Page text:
Casey A. Barrio Minton: It is critical that professional counselors understand ways in which new DSM-5 criteria may influence clients’ access to services, help-seeking behaviors and mental health stigma. Some individuals may be motivated to seek services after learning that what they are experiencing is not “normal” or “healthy.” Others may be discouraged or stigmatized regarding a label indicating that they are mentally ill, even if such a label would not have been applied the day before the DSM-5 was released.

As counselors, we also need to consider emerging neurobiological evidence regarding distress, while not losing track of the holistic, strength-based and developmental foundations that make our profession unique. My favorite DSM quote comes from Amundson, and I think it is critical that we remember it now: At the end of the day, the DSM is simply a “collection of tales of suffering and complaint.” As professionals, it’s up to us to decide what we do with that suffering and complaint.

Any additional thoughts that you’d like to share?

Brandé Flamez: The release of the final version of the DSM-5 will take place May 18-22 at the American Psychiatric Association’s 2013 Annual Meeting in San Francisco. In the meantime, counselors, counselor educators and students can begin to familiarize themselves with the upcoming changes. There have been several inaccurate media reports speculating on new diagnoses that might appear, leading to confusion about the DSM-5. The DSM-5 website has a great deal of information concerning the future manual. However, one should note that the information on the website is not final, and counselors will want to familiarize themselves with the final changes in May.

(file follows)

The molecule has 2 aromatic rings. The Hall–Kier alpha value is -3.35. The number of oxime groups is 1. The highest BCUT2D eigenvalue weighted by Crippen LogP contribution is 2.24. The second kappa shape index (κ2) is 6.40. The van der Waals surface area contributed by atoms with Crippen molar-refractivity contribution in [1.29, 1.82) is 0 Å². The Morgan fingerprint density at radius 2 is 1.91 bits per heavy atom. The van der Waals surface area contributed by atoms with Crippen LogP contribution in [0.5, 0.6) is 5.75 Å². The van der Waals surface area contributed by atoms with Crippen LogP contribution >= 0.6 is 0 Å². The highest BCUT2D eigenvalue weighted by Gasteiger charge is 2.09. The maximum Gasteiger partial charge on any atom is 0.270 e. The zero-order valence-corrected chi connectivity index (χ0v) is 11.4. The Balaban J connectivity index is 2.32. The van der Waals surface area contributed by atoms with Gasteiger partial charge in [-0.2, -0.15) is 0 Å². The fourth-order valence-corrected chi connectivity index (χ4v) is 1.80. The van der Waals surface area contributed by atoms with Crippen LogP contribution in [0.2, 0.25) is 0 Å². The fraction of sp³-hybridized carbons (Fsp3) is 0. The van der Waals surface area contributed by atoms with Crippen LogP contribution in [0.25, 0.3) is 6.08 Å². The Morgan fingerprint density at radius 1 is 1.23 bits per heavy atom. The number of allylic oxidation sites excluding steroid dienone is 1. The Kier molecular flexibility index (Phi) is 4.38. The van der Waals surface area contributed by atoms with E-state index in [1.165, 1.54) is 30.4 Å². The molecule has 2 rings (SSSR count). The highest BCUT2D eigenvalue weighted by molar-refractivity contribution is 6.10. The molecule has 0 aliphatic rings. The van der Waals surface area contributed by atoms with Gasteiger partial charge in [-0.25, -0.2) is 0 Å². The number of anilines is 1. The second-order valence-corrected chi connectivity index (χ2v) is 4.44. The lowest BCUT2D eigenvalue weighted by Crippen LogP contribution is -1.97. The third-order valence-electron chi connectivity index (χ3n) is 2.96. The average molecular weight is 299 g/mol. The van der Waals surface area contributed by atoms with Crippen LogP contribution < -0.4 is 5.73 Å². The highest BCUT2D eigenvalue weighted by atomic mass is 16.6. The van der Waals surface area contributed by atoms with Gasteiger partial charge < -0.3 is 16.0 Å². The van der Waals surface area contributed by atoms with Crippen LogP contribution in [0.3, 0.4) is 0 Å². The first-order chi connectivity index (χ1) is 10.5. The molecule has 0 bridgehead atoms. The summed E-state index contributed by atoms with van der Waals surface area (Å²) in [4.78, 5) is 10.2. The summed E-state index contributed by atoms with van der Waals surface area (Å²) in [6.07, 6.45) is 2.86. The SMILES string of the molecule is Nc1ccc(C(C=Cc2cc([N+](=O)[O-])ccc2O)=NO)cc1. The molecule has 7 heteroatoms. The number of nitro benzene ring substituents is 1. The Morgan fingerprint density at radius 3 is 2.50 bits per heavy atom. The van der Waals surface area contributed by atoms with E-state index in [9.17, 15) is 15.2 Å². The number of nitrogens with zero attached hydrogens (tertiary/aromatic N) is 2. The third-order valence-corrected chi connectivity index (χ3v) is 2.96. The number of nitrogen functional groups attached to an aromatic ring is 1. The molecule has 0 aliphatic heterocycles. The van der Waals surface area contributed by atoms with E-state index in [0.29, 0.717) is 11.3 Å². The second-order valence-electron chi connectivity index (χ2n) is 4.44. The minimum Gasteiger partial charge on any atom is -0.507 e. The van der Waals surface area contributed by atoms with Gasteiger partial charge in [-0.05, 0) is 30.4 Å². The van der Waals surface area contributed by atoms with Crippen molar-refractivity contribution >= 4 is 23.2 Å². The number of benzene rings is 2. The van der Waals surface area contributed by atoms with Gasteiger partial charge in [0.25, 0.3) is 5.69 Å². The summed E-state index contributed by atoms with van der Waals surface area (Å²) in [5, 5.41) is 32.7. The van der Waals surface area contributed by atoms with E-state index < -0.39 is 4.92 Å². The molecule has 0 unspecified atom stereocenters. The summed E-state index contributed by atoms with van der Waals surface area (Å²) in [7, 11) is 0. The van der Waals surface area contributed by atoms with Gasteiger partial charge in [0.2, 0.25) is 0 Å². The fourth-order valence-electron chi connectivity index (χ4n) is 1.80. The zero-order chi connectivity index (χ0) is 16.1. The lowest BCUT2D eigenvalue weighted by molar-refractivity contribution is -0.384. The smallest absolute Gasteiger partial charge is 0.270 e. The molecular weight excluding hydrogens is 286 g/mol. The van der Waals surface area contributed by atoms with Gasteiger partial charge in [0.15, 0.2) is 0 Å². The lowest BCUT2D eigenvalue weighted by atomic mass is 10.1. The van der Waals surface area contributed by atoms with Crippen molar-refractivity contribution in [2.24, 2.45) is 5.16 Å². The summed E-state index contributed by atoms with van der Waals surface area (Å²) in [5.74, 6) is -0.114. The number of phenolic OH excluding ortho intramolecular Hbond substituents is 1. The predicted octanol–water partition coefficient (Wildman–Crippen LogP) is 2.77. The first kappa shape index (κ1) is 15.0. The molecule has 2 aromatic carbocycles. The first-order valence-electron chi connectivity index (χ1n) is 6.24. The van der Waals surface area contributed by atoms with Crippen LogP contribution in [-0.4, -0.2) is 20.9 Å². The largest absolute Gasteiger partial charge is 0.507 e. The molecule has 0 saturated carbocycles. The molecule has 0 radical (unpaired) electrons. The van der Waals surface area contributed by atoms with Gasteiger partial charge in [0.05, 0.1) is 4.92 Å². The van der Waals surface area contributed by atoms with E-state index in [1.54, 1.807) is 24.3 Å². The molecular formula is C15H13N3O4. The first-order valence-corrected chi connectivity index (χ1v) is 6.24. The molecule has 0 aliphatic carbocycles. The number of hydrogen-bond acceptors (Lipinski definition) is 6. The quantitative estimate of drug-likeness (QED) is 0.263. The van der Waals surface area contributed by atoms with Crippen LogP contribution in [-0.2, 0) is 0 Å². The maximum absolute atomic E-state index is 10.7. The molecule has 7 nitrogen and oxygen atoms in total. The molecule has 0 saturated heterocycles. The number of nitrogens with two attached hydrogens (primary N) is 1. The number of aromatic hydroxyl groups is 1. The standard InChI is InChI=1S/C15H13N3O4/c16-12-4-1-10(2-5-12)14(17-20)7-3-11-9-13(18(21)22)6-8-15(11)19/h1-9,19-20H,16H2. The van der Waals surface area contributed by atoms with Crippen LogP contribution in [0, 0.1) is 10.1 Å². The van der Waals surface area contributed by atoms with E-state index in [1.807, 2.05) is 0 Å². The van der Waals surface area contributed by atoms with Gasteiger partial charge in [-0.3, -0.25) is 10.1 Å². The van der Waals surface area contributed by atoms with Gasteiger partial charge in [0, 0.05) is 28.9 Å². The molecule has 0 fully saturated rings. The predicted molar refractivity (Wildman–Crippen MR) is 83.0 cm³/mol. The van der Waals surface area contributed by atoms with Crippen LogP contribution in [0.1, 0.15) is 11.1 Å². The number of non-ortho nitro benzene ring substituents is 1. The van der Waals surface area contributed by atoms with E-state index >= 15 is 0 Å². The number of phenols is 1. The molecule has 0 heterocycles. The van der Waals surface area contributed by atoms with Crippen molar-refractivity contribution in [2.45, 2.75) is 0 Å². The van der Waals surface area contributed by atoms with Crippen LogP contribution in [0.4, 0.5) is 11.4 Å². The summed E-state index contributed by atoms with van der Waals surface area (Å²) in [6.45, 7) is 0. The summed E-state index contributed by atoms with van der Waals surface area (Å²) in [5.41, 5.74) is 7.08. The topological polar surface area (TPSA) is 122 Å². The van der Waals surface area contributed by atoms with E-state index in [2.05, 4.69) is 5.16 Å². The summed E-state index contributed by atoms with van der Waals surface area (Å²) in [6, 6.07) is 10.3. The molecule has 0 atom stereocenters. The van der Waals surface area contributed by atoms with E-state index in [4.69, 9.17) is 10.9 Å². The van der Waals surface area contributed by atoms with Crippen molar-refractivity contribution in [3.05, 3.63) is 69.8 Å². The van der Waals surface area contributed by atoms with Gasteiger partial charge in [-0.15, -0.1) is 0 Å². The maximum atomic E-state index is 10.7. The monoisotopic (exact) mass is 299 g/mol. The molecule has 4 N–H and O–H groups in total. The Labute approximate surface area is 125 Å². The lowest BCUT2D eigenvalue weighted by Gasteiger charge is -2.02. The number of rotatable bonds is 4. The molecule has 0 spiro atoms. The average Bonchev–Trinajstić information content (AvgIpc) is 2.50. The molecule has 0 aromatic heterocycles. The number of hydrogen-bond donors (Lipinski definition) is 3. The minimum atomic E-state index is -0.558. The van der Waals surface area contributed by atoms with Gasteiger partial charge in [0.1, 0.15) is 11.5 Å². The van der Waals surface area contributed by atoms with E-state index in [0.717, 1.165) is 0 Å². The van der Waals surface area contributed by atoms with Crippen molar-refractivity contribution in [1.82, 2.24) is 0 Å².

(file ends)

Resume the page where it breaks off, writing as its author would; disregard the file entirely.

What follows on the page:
Carman S. Gill: I think it is imperative that counselors have multiple learning opportunities as soon as possible to master this material. This edition of the DSM may not be what we were looking or hoping for, but it will happen. I’d rather we as a profession be ahead of the curve and be able to conceptualize — even reframe — from a counseling standpoint for the benefit of our clients.

Paul R. Peluso: As we move forward into the next few years, I believe there will be an emergence of “counselor science” — a science based on universal human questions, but from a unique counseling perspective rather than a psychological, educational or sociological one. I think it is a shame that counselors were shut out of the DSM-5 process, with limited exception in the field trials. We have the opportunity to assert our legitimacy, rather than wait for it to come from others, as we evaluate the benefits of DSM-5 from a counseling perspective.

In addition to being helpers, healers and advocates, we are also scientists. Over the last 15 or more years, our discipline has taken great strides to apply scientific rigor to evidence-based practices, outcome-informed learning and peer-reviewed empirical articles. Today, we can claim to be full-fledged scientists of counseling regardless of whether a counselor enjoys the nuances of statistical procedures or if a counselor never intends to publish a single article. As such, we have the right — and the obligation — to call into question any process or procedure, as well as its output, that does not submit to the fundamental rigors of scientific research. In the end, I believe that through this period of time, counselors may see themselves asserting their legitimacy as scientists and leading the call for change in the field.

Jonathan Rollins is the editor-in-chief of Counseling Today. Contact him at jrollins@counseling.org.